The website “theintercept.com” released documents on election tampering from an NSA leaker. Online, an arrest warrant for “Reality Winner”, an NSA contractor, appeared shortly after her arrest. The documents she printed contained tiny yellow Microdots, and the warrant showed how the NSA tracked her down via the documents she sent to the Intercept. The published Intercept document was not the original scanned PDF file but a PDF containing pictures of the printed document.
Several decades ago when the advent of the color printer came about, and the technology approached near photo perfect, the Treasury Department realized they had a major problem. Color copiers could copy currency and create counterfeit notes. Mitigating the threat, at least partially, the Government requested color printers include methods to track the source of any color copies. The creation of the nearly invisible yellow microdots was one industry answer to the counterfeit problem.
Every color printed document, printed by a modern printer, contains nearly invisible yellow tracking dots. The arrangement of yellow dots encodes Metadata about the printed document. These Microdots can track down exactly when and where documents are printed. The NSA logs all printing jobs on its printers so it can precisely match up who printed the document. I am going to show you how the NSA decoded where and when “Reality Winner” printed the offending documents.
The Doubled Edged Sword of Microdots
You can download the document from The Intercept here. Using an open source image editor such as Gimp, we can illuminate these hidden microdots. Open Gimp and then open the document you downloaded from the Intercept. Importing the document as a PDF requires you to set several parameters. The defaults will make interpreting the dots very difficult, so make sure you set the Resolution to at least 900 pixels/in or higher. Also, make sure to check the box in front of Anti-aliasing so that all dots are visible. Select just the first page and the click on Import.
Now you have the original document open in GIMP. Click on Select and then All or Ctrl + A to select the whole document.
Now Select Colors and then Invert, the document will appear as below.
Zoom in to any white space or in this case dark space. Enlarging the image below you will see what appears to be groups of blue (the inverse of yellow) dots arranged in a rectangular pattern.
All That Is Hidden Can Now Be Seen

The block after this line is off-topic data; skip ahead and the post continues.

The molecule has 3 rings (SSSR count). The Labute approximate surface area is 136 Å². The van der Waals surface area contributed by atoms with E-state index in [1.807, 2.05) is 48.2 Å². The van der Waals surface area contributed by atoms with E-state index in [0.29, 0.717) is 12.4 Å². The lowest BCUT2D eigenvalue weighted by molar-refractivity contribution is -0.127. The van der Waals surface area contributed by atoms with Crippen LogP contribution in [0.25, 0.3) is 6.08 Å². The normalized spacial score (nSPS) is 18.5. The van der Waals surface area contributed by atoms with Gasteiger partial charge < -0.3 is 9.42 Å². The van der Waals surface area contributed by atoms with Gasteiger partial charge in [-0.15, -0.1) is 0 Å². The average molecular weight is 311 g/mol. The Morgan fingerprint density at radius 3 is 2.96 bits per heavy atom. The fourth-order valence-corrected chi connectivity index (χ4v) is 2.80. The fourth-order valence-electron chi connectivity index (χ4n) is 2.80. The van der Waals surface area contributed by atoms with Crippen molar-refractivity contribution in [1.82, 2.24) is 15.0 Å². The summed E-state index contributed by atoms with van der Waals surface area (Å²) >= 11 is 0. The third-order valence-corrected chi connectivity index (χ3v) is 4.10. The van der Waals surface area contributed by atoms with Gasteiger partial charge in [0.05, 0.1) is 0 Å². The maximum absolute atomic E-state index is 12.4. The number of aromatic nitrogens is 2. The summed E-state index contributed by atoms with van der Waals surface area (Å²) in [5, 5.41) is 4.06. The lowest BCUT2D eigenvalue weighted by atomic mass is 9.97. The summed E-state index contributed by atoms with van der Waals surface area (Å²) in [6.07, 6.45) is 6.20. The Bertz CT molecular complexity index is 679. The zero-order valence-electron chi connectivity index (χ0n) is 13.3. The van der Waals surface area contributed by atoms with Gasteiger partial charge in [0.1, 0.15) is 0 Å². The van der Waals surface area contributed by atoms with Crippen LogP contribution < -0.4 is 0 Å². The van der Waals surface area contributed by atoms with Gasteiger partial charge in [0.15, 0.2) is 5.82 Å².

Select one of these patterns and make sure you have a 15 wide by 8 dot tall block.
If we go to the Electronic Frontier Foundation (EFF) – DocuColor Tracking Dot Decoding Guide WEB page we immediately notice that column one, row one does not have a dot in it and we must rotate the image 180 degrees to properly orient the pattern for decoding. In GIMP, under the Image tab, select Transform, and Rotate 180 degrees. Once done we can use the EFF page to decode the dots.
Now we can match the dot pattern to the import form for decoding.
After matching the dot to its corresponding row and column we can fill in the code above, click on the Submit button to return the results.
The document leaked by the Intercept was from a printer with model number 54 and the serial number 29535218. We can see that on May 9, 2017, at 6:20, the document was printed. The NSA knows which computer sent the print job, at the exact time and date revealed by the Metadata, since the NSA logs all print jobs. The logs probably also contained the user logged into the computer at the time the print job. The Intercept handed “Reality Winner” to the NSA on a silver platter.
This Has Happened Before
The situation is similar to how Vice revealed the location of John McAfee accidentally by publishing a JPEG photograph of him with the EXIF GPS coordinates still hidden in the file. Yes, that is correct; JPEG and other image files embed GPS and other information in the electronic file. Every time you open a Microsoft Office document, you leave fingerprints identifying yourself behind.
I have seen suggestions that switching to a black and white printer or black and white scanner, or converting the image to black-and-white with an image editor can fix the problem. I would not trust such a conversion because there are too many variables. A black-and-white conversion should throw the yellow microdots away as being below a threshold contrast, but the mere process of such a conversion means there may still be an electronic footprint somewhere. The only way to be sure would be to hand type the document onto another document.
Despite this, the microdot tracking technology may save you one day. Tracking, such as this, may disprove that you printed and distributed a nasty memo about your boss or perhaps something more nefarious perpetrated by an unscrupulous competitor. As with any technology, there is good and bad to come from it depending on whose hands you put it in.